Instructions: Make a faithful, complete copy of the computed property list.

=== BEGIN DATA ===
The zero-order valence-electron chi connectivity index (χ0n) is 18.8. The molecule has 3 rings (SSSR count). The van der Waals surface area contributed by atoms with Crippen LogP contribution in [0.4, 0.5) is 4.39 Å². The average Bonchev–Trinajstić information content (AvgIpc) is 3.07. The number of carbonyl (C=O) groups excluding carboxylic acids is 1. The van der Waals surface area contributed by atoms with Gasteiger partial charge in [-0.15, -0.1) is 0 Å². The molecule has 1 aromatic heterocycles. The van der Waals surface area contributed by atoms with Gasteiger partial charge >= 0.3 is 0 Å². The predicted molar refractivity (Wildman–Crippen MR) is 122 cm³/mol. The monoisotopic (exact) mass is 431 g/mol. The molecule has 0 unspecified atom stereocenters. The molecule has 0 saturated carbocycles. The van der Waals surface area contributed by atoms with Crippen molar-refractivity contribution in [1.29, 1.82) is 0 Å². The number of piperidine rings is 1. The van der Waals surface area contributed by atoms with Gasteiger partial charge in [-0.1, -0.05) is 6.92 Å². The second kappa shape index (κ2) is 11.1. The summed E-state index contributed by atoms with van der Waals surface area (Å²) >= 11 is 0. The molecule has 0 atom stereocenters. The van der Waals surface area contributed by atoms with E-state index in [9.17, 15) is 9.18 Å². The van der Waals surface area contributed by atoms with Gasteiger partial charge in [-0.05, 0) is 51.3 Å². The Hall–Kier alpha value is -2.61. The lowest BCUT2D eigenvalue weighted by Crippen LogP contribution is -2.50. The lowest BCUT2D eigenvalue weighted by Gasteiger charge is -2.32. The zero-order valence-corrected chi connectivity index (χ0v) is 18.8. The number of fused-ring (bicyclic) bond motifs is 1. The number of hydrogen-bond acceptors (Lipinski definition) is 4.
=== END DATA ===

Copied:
The zero-order valence-electron chi connectivity index (χ0n) is 18.8. The molecule has 3 rings (SSSR count). The van der Waals surface area contributed by atoms with Crippen LogP contribution in [0.4, 0.5) is 4.39 Å². The average Bonchev–Trinajstić information content (AvgIpc) is 3.07. The number of carbonyl (C=O) groups excluding carboxylic acids is 1. The van der Waals surface area contributed by atoms with Gasteiger partial charge in [-0.15, -0.1) is 0 Å². The molecule has 1 aromatic heterocycles. The van der Waals surface area contributed by atoms with Gasteiger partial charge >= 0.3 is 0 Å². The predicted molar refractivity (Wildman–Crippen MR) is 122 cm³/mol. The monoisotopic (exact) mass is 431 g/mol. The molecule has 0 unspecified atom stereocenters. The molecule has 0 saturated carbocycles. The van der Waals surface area contributed by atoms with Crippen molar-refractivity contribution in [1.29, 1.82) is 0 Å². The number of piperidine rings is 1. The van der Waals surface area contributed by atoms with Gasteiger partial charge in [-0.1, -0.05) is 6.92 Å². The second kappa shape index (κ2) is 11.1. The summed E-state index contributed by atoms with van der Waals surface area (Å²) >= 11 is 0. The molecule has 0 atom stereocenters. The van der Waals surface area contributed by atoms with E-state index in [9.17, 15) is 9.18 Å². The van der Waals surface area contributed by atoms with Gasteiger partial charge in [-0.05, 0) is 51.3 Å². The Hall–Kier alpha value is -2.61. The lowest BCUT2D eigenvalue weighted by Crippen LogP contribution is -2.50. The lowest BCUT2D eigenvalue weighted by Gasteiger charge is -2.32. The zero-order valence-corrected chi connectivity index (χ0v) is 18.8. The number of fused-ring (bicyclic) bond motifs is 1. The number of hydrogen-bond acceptors (Lipinski definition) is 4.